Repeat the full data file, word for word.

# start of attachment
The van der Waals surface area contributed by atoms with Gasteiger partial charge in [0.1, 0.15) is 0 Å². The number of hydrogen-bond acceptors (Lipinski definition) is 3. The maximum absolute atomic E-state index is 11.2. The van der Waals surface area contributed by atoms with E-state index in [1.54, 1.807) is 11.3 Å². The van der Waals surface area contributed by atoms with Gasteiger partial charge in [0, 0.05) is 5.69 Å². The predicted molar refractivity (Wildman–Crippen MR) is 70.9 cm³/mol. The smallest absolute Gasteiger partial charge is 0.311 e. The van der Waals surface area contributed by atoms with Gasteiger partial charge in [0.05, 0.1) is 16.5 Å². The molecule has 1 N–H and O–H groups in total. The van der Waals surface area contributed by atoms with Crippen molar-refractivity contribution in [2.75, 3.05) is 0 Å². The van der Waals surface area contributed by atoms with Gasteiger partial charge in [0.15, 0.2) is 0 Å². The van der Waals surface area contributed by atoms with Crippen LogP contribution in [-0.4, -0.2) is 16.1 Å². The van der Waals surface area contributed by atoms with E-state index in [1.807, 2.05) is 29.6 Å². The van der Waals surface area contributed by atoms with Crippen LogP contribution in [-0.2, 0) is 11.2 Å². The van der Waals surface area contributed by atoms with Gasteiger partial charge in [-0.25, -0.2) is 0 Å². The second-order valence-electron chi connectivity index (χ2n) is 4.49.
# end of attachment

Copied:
The van der Waals surface area contributed by atoms with Gasteiger partial charge in [0.1, 0.15) is 0 Å². The number of hydrogen-bond acceptors (Lipinski definition) is 3. The maximum absolute atomic E-state index is 11.2. The van der Waals surface area contributed by atoms with E-state index in [1.54, 1.807) is 11.3 Å². The van der Waals surface area contributed by atoms with Gasteiger partial charge in [0, 0.05) is 5.69 Å². The predicted molar refractivity (Wildman–Crippen MR) is 70.9 cm³/mol. The smallest absolute Gasteiger partial charge is 0.311 e. The van der Waals surface area contributed by atoms with Gasteiger partial charge in [0.05, 0.1) is 16.5 Å². The molecule has 1 N–H and O–H groups in total. The van der Waals surface area contributed by atoms with Crippen molar-refractivity contribution in [2.75, 3.05) is 0 Å². The van der Waals surface area contributed by atoms with Gasteiger partial charge in [0.15, 0.2) is 0 Å². The van der Waals surface area contributed by atoms with Crippen LogP contribution in [-0.4, -0.2) is 16.1 Å². The van der Waals surface area contributed by atoms with E-state index in [1.807, 2.05) is 29.6 Å². The van der Waals surface area contributed by atoms with Crippen LogP contribution in [-0.2, 0) is 11.2 Å². The van der Waals surface area contributed by atoms with Gasteiger partial charge in [-0.25, -0.2) is 0 Å². The second-order valence-electron chi connectivity index (χ2n) is 4.49.